There are some very rare and extraordinary wildlife waiting to be discovered in Qatar. Here are four fascinating and unique animals that have beaten the odds to inhabit the small Gulf Peninsula’s desert and waters.
The majestic falcon is a national treasure in Qatar and no visit is complete without seeing one. This bird of prey is considered incredibly important in Qatari culture and can often be seen perched on the wrists of Qataris as a symbol of nobility, wealth and status.
Falcons have been revered in Qatar for many centuries and were traditionally deployed by Bedouins to catch smaller birds and hares for their masters.
A testament to their reverence and popularity can be found in the form of Doha’s government-subsidised Falcon Hospital, which tends to over 10,000 birds during the hunting season: clipping talons, examining feathers, taking avian X-rays and providing specialist massage for tired wings.
Venture to the Falcon Souq and you’ll see that falcons are more than just a pet or pastime – they’re a national obsession. At the souq you can marvel at this majestic bird as prospective buyers clamber to buy the best breed for hunting and racing. At peak hunting season (September to March) over a hundred birds can be sold, with prices ranging from £2,000 to over £200,000.
birds can be found in the Falcon Hospital during the hunting season
largest population of dugongs are found in Qatar after Australia
Also known as a ‘sea cow’ the dugong is a rare mammal that can be found in the Qatari sea. These impressive creatures can live for over 70 years, which is partly due to their vegetarian diet. Dugongs feed on seagrass at the bottom of the sea and are able to avoid predators by remaining in deep water.
However, with a low reproductive output, they have been listed as vulnerable to extinction by the International Union for Conservation of Nature.
After Australia, Qatar has the largest population of dugongs in the world, but little is known of these secretive creatures who remain incredibly shy and rarely venture to the ocean’s surface.
The Arabian Gazelle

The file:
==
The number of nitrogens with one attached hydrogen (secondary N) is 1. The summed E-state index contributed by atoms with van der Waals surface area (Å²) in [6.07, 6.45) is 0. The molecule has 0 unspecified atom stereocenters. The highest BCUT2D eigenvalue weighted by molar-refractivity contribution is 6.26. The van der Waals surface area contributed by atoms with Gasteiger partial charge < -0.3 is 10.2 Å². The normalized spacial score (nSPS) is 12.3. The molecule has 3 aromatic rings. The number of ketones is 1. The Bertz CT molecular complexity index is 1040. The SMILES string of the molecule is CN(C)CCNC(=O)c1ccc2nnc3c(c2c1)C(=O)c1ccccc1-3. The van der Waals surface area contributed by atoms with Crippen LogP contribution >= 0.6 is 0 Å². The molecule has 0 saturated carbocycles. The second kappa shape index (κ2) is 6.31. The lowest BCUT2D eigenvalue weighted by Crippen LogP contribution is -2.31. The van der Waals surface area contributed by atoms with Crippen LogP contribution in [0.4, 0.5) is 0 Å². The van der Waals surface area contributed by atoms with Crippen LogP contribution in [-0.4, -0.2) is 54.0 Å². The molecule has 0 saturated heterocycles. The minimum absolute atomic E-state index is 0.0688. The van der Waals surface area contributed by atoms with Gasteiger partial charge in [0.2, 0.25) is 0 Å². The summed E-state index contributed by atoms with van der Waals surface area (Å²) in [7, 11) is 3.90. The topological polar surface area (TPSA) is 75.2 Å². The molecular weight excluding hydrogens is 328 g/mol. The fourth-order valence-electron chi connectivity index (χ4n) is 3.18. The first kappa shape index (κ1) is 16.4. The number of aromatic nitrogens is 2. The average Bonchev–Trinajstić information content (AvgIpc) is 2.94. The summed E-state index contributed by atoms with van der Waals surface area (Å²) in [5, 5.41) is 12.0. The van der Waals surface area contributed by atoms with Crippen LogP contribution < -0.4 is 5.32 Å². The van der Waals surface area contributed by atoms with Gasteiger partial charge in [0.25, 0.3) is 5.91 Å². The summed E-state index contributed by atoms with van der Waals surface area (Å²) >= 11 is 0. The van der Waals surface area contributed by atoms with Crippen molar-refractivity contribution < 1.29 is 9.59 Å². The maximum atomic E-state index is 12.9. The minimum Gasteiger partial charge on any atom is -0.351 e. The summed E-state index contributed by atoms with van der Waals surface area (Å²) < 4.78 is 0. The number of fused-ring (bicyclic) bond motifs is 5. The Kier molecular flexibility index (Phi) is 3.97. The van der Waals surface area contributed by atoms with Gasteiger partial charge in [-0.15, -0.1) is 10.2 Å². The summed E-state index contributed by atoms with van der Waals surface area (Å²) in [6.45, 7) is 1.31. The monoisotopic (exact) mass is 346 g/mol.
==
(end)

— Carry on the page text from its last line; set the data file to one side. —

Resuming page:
The beautiful Arabian gazelle is incredibly rare and close to extinction, so only a lucky few will be able to spot one in Qatar. Also known as ‘reem’, the Arabian gazelle is the only native gazelle species to Qatar.
Measuring at just over one metre tall, the slender gazelle stands proud with a thin frame and long curved horns. Its build makes the gazelle apt at running and most can easily reach up to speeds of 80 km per hour. This majestic animal is also able to quickly find food and identify predators due to their excelled hearing, vision and sense of smell.
The gazelle was once a favourite game animal back in the 19th Century. Things haven’t changed a great deal since then and due to excessive hunting and poaching they are now on the brink of extinction. However, wildlife organisations, along with the support of the Qatari government, have worked hard to successfully reintroduce the gazelle back to its desert environment.
The speed Arabian gazelles can reach. They have excellent vision, hearing, and a good sense of smell to help detect predators and to find food
The Arabian Oryx
the temperature the desert can reach in the summer
The Arabian oryx is considered to be the national symbol of Qatar whose residents are incredibly proud of this extraordinary animal. It is also the national animal for other Arab countries including Oman, Jordan and Bahrain and is even found on the logo of Qatari airline Qatar Airways.
Despite living in the difficult Qatari desert, the oryx is able to survive for weeks without any water and can quench their thirst through the consumption of desert plants. In fact, it thrives in the harsh desert environment, where temperatures can reach up to 50ºC in the summers.
This is largely down to its bright white coat that reflects the sun’s rays, keeping them cool, and their broad hooves with a large surface area, which allows them to walk with relative ease on the sand. Although not a speedster, the Arabian oryx is known to walk quite long distances of over 70 km.
Like the gazelle, the oryx is near extinction. In fact in 1972 it was classified as Extinct in Nature. However, through a careful reintroduction programme and conservation efforts, endorsed by the Qatari government, the oryx were slowly reintroduced into the wild. This changed their status from ‘extinct’ to ‘vulnerable’ on the IUCN Red List
There are now over 1,000 wild oryx roaming free in the deserts of the Arabian Peninsula, where the Coordinating Committee for the Conservation of the Arabian Oryx oversees the conservation efforts for this species.
If you would like to catch a glimpse of this rare beauty you can arrange a visit to the Qatar Oryx Farm, which was designed to protect the species and save it from extinction.
PHOTOS: Cover – Jamie Squire/Gettyimages, 1 – Esherez/Shutterstock, 2 – Abdelrahman Hassanein/Sutterstock, 3 – Ded pixto/Sutterstock, 4 – Colors and shapes of underwater world/Gettyimages, 5 – Kertu/Shutterstock, 6 – Kertu_ee/Getty images, 7 – Andrew Ring/Shutterstock, 8 – Vedran Strelar/Shutterstock